Documents filed at Companies House by J J Gallagher, a small, family- owned property developer, reveal a gift of pounds 114,046 to the Tories. The firm had a good year last year, making profits of pounds 7m, but to put the size of its donation in perspective, the industrial giant Hanson, which has a stock market value of pounds 9.7bn and made profits last year of pounds 1.27bn, gave pounds 100,000. Another traditionally big donor, Scottish & Newcastle Breweries is worth pounds 4bn, but gives just pounds 50,000Tate & Lyle, the giant pounds 1bn sugar group, donates just pounds 15,000.
The Birmingham-based firm has given money to the Tories before, but not on this scale. In 1991, it gave pounds 12,000 and in 1992, election year, pounds 10,500.
J J Gallagher was founded by John Gallagher who, as a destitute agricultural labourer, came to England from Co Mayo in Ireland during the depression in 1929. One of its biggest projects has been the Ikea superstore complex, adjacent to the M6 at Wednesbury, near Birmingham.
John Gallagher died in 1994, leaving his youngest son, Tony, in charge. Today the company keeps an extremely low profile, shunning all publicity.
Tony Gallagher, who lives at Lapworth in Warwickshire, refused to discuss the reasons for the donation, which comes at a time when the Tories are way behind in the opinion polls and other companies have been reining in their support. "There is a history of this company supporting the Conservative Party," said Mr Gallagher. "The donations we make are disclosed as required by law and we don't comment beyond that."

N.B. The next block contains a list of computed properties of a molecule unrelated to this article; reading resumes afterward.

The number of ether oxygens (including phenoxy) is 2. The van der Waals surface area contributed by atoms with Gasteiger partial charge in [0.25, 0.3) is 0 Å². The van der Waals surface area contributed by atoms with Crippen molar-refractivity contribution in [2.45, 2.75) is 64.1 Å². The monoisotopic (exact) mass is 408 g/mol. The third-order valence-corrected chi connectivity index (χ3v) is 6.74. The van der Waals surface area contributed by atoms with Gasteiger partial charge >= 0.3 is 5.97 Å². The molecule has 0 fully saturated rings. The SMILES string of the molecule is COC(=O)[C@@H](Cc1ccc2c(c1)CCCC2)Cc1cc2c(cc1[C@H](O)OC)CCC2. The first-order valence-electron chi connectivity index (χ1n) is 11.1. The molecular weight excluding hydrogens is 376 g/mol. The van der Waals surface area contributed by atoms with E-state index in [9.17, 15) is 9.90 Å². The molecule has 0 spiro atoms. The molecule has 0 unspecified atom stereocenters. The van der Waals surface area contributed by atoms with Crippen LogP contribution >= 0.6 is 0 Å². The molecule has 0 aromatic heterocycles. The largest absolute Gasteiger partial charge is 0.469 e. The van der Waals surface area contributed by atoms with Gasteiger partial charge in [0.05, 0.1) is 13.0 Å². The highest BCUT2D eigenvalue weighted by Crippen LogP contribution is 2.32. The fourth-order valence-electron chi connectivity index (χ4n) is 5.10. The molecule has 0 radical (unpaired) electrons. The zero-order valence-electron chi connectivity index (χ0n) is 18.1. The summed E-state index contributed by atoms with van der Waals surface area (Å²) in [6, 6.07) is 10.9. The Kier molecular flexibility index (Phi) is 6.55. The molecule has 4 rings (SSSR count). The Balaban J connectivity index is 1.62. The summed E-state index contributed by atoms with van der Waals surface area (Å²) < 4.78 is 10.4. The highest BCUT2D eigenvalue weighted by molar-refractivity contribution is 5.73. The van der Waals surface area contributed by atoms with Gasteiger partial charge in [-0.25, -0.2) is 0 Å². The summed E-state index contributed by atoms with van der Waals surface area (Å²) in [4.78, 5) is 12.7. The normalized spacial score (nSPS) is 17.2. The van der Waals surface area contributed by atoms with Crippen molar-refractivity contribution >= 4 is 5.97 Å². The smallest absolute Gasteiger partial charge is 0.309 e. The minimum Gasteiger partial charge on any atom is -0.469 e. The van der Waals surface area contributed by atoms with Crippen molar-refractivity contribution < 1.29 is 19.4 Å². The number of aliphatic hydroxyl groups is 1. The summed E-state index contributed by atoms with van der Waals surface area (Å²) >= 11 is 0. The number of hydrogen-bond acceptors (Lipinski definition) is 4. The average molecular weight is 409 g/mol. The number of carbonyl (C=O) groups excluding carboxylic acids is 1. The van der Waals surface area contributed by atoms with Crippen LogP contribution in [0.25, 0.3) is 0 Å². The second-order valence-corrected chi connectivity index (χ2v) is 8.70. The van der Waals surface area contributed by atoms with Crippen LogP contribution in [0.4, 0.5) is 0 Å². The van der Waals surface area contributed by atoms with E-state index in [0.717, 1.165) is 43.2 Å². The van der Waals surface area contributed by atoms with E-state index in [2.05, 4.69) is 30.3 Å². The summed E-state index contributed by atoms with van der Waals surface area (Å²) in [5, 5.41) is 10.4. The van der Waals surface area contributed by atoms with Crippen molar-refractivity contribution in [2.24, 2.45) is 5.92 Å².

He added: "We support what we wish to support. We are a private company and it's private."
If other traditional donors followed J J Gallagher's example, the Tories would have no financial problems. As it is, the party remains burdened with a pounds 10m-plus overdraft and is desperately anxious to build up a general election fighting fund.
Two of the biggest backers, Lucas Industries, the engineering group, and Inchcape, the car distributor, have stopped donations, worth pounds 25,000 and pounds 40,000 respectively. They cited Tory hostility towards Europe as the reason for the cancellations.
Others to have scrapped their funding include Allied Domecq, the drinks group, British Airways, Argyll, the supermarkets operator, and even United Biscuits, the Tories' biggest benefactor for many years. Last October, Tate & Lyle cut its support from pounds 25,000 to pounds 15,000 and to rub it in, for the first time gave pounds 7,500 to Labour and pounds 2,500 to the Liberal Democrats.
Anxious to be seen to be spreading their largesse more evenly - and with one eye on the opinion polls - other companies are giving to both the Tories and to Labour. Pearson, the media group, gave pounds 25,000 each to the Tories and Labour.Reuse content